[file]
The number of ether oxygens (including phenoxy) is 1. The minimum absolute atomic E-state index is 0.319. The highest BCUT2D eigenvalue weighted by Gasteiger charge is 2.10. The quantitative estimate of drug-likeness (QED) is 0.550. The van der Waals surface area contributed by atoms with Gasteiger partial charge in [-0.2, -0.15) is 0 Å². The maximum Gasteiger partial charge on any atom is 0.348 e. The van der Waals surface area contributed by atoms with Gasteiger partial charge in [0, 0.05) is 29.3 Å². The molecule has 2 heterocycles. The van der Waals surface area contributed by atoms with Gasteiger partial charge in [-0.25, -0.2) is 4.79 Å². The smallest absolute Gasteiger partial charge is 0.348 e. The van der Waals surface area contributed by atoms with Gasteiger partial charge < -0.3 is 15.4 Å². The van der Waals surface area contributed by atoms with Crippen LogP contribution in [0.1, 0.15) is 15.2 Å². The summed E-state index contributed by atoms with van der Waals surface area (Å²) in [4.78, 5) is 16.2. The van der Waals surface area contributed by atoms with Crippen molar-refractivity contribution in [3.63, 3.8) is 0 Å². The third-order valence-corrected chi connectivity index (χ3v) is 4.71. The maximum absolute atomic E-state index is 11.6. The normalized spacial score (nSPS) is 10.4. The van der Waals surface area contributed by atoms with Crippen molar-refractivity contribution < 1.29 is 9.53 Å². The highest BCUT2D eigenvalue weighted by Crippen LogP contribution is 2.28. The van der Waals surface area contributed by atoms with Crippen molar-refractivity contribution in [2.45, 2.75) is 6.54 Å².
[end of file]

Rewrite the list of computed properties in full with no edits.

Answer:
The number of ether oxygens (including phenoxy) is 1. The minimum absolute atomic E-state index is 0.319. The highest BCUT2D eigenvalue weighted by Gasteiger charge is 2.10. The quantitative estimate of drug-likeness (QED) is 0.550. The van der Waals surface area contributed by atoms with Gasteiger partial charge in [-0.2, -0.15) is 0 Å². The maximum Gasteiger partial charge on any atom is 0.348 e. The van der Waals surface area contributed by atoms with Gasteiger partial charge in [0, 0.05) is 29.3 Å². The molecule has 2 heterocycles. The van der Waals surface area contributed by atoms with Gasteiger partial charge in [-0.25, -0.2) is 4.79 Å². The smallest absolute Gasteiger partial charge is 0.348 e. The van der Waals surface area contributed by atoms with Gasteiger partial charge < -0.3 is 15.4 Å². The van der Waals surface area contributed by atoms with Crippen LogP contribution in [0.1, 0.15) is 15.2 Å². The summed E-state index contributed by atoms with van der Waals surface area (Å²) in [4.78, 5) is 16.2. The van der Waals surface area contributed by atoms with Crippen molar-refractivity contribution in [3.63, 3.8) is 0 Å². The third-order valence-corrected chi connectivity index (χ3v) is 4.71. The maximum absolute atomic E-state index is 11.6. The normalized spacial score (nSPS) is 10.4. The van der Waals surface area contributed by atoms with Crippen molar-refractivity contribution < 1.29 is 9.53 Å². The highest BCUT2D eigenvalue weighted by Crippen LogP contribution is 2.28. The van der Waals surface area contributed by atoms with Crippen molar-refractivity contribution in [2.45, 2.75) is 6.54 Å².